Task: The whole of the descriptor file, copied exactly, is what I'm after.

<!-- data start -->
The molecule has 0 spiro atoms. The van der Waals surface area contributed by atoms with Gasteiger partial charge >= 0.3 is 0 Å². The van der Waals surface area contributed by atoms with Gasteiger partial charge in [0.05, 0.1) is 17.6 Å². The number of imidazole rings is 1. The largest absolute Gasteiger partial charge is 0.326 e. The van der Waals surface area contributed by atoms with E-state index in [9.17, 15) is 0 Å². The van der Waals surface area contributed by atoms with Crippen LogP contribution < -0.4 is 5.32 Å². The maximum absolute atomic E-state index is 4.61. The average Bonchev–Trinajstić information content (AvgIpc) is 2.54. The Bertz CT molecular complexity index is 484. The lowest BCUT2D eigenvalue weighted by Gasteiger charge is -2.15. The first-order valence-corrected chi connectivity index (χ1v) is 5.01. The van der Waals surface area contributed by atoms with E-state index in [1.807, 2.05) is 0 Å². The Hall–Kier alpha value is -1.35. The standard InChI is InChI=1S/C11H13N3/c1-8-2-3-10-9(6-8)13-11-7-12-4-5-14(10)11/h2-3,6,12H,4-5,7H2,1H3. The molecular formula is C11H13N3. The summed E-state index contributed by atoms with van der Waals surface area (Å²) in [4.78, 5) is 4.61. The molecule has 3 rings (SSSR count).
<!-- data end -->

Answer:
The molecule has 0 spiro atoms. The van der Waals surface area contributed by atoms with Gasteiger partial charge >= 0.3 is 0 Å². The van der Waals surface area contributed by atoms with Gasteiger partial charge in [0.05, 0.1) is 17.6 Å². The number of imidazole rings is 1. The largest absolute Gasteiger partial charge is 0.326 e. The van der Waals surface area contributed by atoms with E-state index in [9.17, 15) is 0 Å². The van der Waals surface area contributed by atoms with Crippen LogP contribution < -0.4 is 5.32 Å². The maximum absolute atomic E-state index is 4.61. The average Bonchev–Trinajstić information content (AvgIpc) is 2.54. The Bertz CT molecular complexity index is 484. The lowest BCUT2D eigenvalue weighted by Gasteiger charge is -2.15. The first-order valence-corrected chi connectivity index (χ1v) is 5.01. The van der Waals surface area contributed by atoms with E-state index in [1.807, 2.05) is 0 Å². The Hall–Kier alpha value is -1.35. The standard InChI is InChI=1S/C11H13N3/c1-8-2-3-10-9(6-8)13-11-7-12-4-5-14(10)11/h2-3,6,12H,4-5,7H2,1H3. The molecular formula is C11H13N3. The summed E-state index contributed by atoms with van der Waals surface area (Å²) in [4.78, 5) is 4.61. The molecule has 3 rings (SSSR count).